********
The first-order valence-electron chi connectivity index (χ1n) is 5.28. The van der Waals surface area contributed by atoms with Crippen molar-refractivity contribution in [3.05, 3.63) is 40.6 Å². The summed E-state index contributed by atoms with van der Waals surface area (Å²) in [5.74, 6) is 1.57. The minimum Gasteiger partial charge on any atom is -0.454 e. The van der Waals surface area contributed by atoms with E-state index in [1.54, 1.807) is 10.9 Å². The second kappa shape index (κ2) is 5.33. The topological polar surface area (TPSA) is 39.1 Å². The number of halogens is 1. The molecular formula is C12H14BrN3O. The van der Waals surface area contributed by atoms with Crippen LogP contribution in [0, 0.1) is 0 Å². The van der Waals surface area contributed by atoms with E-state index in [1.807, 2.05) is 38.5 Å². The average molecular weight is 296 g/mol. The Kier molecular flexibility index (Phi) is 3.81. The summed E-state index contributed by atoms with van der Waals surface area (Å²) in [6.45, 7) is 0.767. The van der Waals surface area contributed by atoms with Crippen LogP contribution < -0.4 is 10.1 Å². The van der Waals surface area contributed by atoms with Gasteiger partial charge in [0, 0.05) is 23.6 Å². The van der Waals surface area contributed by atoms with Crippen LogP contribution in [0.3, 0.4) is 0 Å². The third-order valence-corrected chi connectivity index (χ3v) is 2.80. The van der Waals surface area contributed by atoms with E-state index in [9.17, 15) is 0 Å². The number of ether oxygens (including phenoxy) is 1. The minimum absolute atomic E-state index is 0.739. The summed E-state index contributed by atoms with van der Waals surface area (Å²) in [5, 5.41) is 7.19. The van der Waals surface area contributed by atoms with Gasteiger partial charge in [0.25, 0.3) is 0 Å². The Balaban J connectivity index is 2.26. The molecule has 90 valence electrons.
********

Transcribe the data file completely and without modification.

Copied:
The first-order valence-electron chi connectivity index (χ1n) is 5.28. The van der Waals surface area contributed by atoms with Crippen molar-refractivity contribution in [3.05, 3.63) is 40.6 Å². The summed E-state index contributed by atoms with van der Waals surface area (Å²) in [5.74, 6) is 1.57. The minimum Gasteiger partial charge on any atom is -0.454 e. The van der Waals surface area contributed by atoms with E-state index in [1.54, 1.807) is 10.9 Å². The second kappa shape index (κ2) is 5.33. The topological polar surface area (TPSA) is 39.1 Å². The number of halogens is 1. The molecular formula is C12H14BrN3O. The van der Waals surface area contributed by atoms with Crippen LogP contribution in [0, 0.1) is 0 Å². The van der Waals surface area contributed by atoms with E-state index in [1.807, 2.05) is 38.5 Å². The average molecular weight is 296 g/mol. The Kier molecular flexibility index (Phi) is 3.81. The summed E-state index contributed by atoms with van der Waals surface area (Å²) in [6.45, 7) is 0.767. The van der Waals surface area contributed by atoms with Crippen LogP contribution < -0.4 is 10.1 Å². The van der Waals surface area contributed by atoms with Gasteiger partial charge in [0, 0.05) is 23.6 Å². The van der Waals surface area contributed by atoms with Crippen LogP contribution in [0.3, 0.4) is 0 Å². The third-order valence-corrected chi connectivity index (χ3v) is 2.80. The van der Waals surface area contributed by atoms with E-state index in [9.17, 15) is 0 Å². The number of ether oxygens (including phenoxy) is 1. The minimum absolute atomic E-state index is 0.739. The summed E-state index contributed by atoms with van der Waals surface area (Å²) in [5, 5.41) is 7.19. The van der Waals surface area contributed by atoms with Gasteiger partial charge in [0.25, 0.3) is 0 Å². The Balaban J connectivity index is 2.26. The molecule has 90 valence electrons.